I’ve never been all that experimental with my hair. I did make one deeply misguided box dye attempt in high school, which turned out exactly as you might expect. Still, over the course of the past few years—adequately distanced from the “beauty choices” of my youth and approaching an entirely fresh identity crisis—I began to envision a blonder, better self. Every time I went to book an appointment, though, I hesitated. Going blonde always seemed far too high maintenance for my humble lifestyle. Also, and more importantly, a psychic told me not to.
Way back in January, I was on my way downtown when the F train jerked to a resounding and predictable halt. “Not again,” said the woman to my left, unfurling her scarf and turning toward me. If you think the most seasoned New Yorker avoids eye contact and keeps to herself, you are wrong. I have lived in New York City long enough to develop affinities for musty subway air, acute discomfort, and generally questionable behavior. I engage strangers with fervor, because what I’ve learned is that there’s always something to, well, learn. Eager to dissipate my claustrophobia with some small talk, I gave my best commiserative sigh. “Every time.”
“Are you a jazz singer?” She asked.
“No, I wish. But I was named after one.”
“Oh. Ella,” she said, nodding. “I know her greatest song.”
Before I could respond that, yes, Ella was indeed my name, my neighbor jumped to her feet to deliver an exuberant and achingly flat performance of Ella Fitzgerald’s “You Showed Me The Way.” Her renditions of the instrumentals, in particular, slapped. In the stunned silence that followed, it was clear that this woman knew things the rest of us did not.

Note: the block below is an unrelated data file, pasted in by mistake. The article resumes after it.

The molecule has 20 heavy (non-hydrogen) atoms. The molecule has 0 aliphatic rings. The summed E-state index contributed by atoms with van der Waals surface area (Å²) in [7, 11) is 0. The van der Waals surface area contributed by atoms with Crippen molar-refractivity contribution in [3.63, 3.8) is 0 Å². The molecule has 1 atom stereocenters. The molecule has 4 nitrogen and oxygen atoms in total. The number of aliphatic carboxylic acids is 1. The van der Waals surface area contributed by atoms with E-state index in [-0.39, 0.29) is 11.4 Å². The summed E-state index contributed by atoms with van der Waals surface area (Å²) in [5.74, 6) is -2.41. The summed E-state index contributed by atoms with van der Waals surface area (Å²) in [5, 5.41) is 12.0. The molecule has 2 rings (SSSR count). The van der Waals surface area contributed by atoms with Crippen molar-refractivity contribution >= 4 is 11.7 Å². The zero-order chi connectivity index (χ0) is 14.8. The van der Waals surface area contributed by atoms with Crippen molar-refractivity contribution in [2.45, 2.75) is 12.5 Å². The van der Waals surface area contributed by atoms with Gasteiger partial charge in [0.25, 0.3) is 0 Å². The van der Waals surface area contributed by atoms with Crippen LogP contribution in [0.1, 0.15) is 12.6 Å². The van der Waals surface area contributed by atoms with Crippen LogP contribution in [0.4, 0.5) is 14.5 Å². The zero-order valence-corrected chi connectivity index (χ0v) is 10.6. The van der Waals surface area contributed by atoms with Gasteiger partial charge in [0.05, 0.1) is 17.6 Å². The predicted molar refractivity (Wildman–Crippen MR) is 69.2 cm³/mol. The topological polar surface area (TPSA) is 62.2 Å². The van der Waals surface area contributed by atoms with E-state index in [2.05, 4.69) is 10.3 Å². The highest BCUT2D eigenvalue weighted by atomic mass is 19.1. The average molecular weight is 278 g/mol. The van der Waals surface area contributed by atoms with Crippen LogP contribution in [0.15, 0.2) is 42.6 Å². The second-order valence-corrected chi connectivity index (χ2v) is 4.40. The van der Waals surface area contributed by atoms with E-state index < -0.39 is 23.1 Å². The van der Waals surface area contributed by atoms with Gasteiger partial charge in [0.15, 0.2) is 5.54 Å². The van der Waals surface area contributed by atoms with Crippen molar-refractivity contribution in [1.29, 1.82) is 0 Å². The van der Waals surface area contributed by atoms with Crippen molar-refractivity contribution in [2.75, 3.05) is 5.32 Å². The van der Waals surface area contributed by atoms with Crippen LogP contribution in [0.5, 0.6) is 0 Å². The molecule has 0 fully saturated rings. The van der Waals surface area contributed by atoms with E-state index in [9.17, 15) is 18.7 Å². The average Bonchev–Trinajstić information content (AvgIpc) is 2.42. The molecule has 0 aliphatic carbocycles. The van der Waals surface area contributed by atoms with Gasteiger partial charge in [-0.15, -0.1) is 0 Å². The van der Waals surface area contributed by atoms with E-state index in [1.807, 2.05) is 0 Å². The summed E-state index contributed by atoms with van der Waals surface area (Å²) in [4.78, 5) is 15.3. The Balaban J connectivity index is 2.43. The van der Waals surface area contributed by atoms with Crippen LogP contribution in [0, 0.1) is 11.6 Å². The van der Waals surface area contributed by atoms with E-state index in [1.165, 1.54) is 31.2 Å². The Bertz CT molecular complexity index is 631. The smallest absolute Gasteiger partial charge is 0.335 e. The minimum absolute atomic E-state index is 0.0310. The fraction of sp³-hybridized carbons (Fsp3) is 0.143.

The F train shuddered and scraped back to life. We pulled into the next stop.
“Ella,” my neighbor said, staring at me intently, her voice dropping out of its big band glamour, “I know you are thinking of dyeing your hair blonde. I’m warning you. Don’t do it.” And with that, she wound her scarf tightly up to her eyeballs and skipped out the door.
The encounter has haunted me ever since.
I held fast through quarantine. No mix kits, no e-girl streaks, not a touch of bleach. All this, despite my obvious state of emotional crisis! Until… I broke down and did it, obviously. I arrived at the salon feeling guilty about the fact that I was risking my health and also because a psychic explicitly told me not to go blonde. Midway through the appointment, I slumped in the chair, befoiled and regretful. The speakers let slip some lo-fi beats, but my mind was alight with the trills of my namesake.
Suffice to say, I am not thrilled with the final result. I am not the bouncy, mysterious, glistening goddess I envisioned. The contrast was too high, the lift was blotchy, and my whole head had turned an orange-y, brassy tone—plus, I am still a nervous wreck, albeit a fake blonde one. A fake blonde nervous wreck texting my friends furiously about whether or not I should dye my streaky, brassy hair back to brunette with a drugstore gloss or ridiculously expensive single-process. Change your hair, change your life, they say. My life has certainly changed. But I think that is because I am now cursed forever.
Note: Since this story’s publication the author has visited Spoke and Weal Soho, where colorist and magician Jake McVay was able to lift her color to the aforementioned goal of bouncy, mysterious, glistening blonde. When asked for his professional opinion in regards to whether or not the author’s hair had been previously cursed, McVay declined to comment.
Photos via the author
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